The Gear Junkie—Outdoors Clothing Coming of Age, part I
The rare perfect mix of function and form is an apex of design, a blending of beauty with utility to create something that at once satisfies both a need and a want. Ostensibly, clothing, of all things, should provide such attributes, inherent desirability and amplification of the wearer along with such characteristics as comfort, sun protection, freedom of movement, sweat wicking, water repellency, and warmth.
But style has always trumped utility in the halls of fashion. Workaday wear hits a mushy middle ground. The outdoors industry—the purveyors of polyester and nylon and laminates from Gore—for years eschewed mainstream looks for design that seemingly wanted its possessor to stand out: “Look at me! I ski!”
Then a funny thing happened. Apparel companies associated with the outdoors industry began making clothing that was really cool. And they left the technical aspects intact. Form met function, quietly, and people—outdoorsy and non—are just now starting to take notice.
You want names? I’m talking about Icebreaker, Salomon, Nau, Cloudveil, Ibex, Indigenous Design, Topo Ranch, Blurr, Mountain Khakis, Horney Toad, Arc’teryx, Ex Officio, SmartWool, and a dozen other brands.
High-end merino wool, organic fibers, hybrid fabrics that stretch but maintain shape, laser-cut pockets, radio-frequency-welded seams, waterproof treatments that truly breathe—these are the enablers of the function. The form comes from a new mindset within the outdoors industry, a wider-reaching theme that says you can hike or ski and be seen in the same day, in the same outfit.
Take the Nau Acoustic Jacket ($165; www.nau.com; see picture above) as an example: This low-profile, stylish piece breathes, repels wind and water, and is made with recycled polyester and a stretchy synthetic for an unrestrained fit. The jacket has saddle-stitched seams placed away from irritation points, sculpted sleeves, and laser-cut zip pockets.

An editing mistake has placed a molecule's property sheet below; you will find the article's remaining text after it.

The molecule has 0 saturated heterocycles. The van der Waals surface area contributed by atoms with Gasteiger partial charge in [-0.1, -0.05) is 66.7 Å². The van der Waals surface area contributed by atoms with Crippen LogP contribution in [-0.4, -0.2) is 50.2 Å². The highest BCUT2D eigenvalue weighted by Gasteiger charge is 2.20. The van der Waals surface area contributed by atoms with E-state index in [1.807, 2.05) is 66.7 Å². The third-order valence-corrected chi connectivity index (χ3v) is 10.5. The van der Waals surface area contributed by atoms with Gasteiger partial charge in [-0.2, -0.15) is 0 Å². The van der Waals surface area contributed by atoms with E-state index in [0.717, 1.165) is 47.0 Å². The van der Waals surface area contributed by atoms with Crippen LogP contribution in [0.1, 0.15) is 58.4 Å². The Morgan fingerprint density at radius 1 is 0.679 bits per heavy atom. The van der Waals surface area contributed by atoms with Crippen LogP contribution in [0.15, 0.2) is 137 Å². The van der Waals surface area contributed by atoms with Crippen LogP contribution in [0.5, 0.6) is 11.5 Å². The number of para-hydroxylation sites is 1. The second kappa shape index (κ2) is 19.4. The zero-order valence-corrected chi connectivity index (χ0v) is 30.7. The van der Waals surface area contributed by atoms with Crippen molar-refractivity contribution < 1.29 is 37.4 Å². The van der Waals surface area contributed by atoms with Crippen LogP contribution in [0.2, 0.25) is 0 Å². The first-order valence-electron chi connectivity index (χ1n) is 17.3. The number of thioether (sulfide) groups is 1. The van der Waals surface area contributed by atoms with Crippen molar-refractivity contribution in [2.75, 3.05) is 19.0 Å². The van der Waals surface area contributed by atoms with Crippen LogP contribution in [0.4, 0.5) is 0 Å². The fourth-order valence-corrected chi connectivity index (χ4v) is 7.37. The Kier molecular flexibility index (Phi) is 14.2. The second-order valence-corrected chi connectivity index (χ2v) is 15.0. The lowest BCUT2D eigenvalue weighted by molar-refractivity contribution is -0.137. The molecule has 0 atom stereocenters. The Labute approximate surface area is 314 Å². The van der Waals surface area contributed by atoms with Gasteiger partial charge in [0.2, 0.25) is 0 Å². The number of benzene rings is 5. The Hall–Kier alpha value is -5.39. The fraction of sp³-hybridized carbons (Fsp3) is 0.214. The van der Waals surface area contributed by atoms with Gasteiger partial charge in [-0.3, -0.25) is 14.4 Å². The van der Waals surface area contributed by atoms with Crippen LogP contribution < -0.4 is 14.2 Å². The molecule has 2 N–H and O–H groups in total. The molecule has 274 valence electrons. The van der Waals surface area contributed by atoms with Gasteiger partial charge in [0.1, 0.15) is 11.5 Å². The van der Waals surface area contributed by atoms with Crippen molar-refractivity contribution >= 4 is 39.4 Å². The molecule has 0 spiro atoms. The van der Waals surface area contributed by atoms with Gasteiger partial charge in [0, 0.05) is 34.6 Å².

Blurr’s Redpoint Shirt ($60, www.blurrstuff.com) is an organic cotton button-up that’ll pass muster in a semi-formal setting. Or, as its name alludes, wear it rock climbing: The shirt incorporates a tinge of Spandex to provide stretch and ease of movement.
The Cache Creek Windshirt by Cloudveil ($85, www.cloudveil.com) is half jacket, half shirt, though not really either. Wear it on a misty mid-October morning when it’s 48 degrees outdoors. Its nylon shell face is wind and water resistant, and there’s a sweat-wicking lining inside. The semi-iridescent cowboy snap buttons are a nice touch, too.
Even Carhartt, a traditional working man’s brand, has jumped in with some innovative digs. The Cordura Front Work Dungaree pants ($60, www.carhartt.com) are stitched with 12-ounce cotton though on front is a Cordura chap panel with a water-resistant coating to keep you clean and dry. Water beads on the chap, rolling off as you walk through mist and rain.
Clothing should work like that. It should behave as second skin, doing its job without any attention or notice, repelling rain or sun, or keeping you warm in elements of any kind. Demand that kind of function. Good form is sure to follow.
(Stephen Regenold writes The Gear Junkie column for eight U.S. newspapers; see www.THEGEARJUNKIE.com for video gear reviews, a daily blog, and an archive of Regenold’s work.)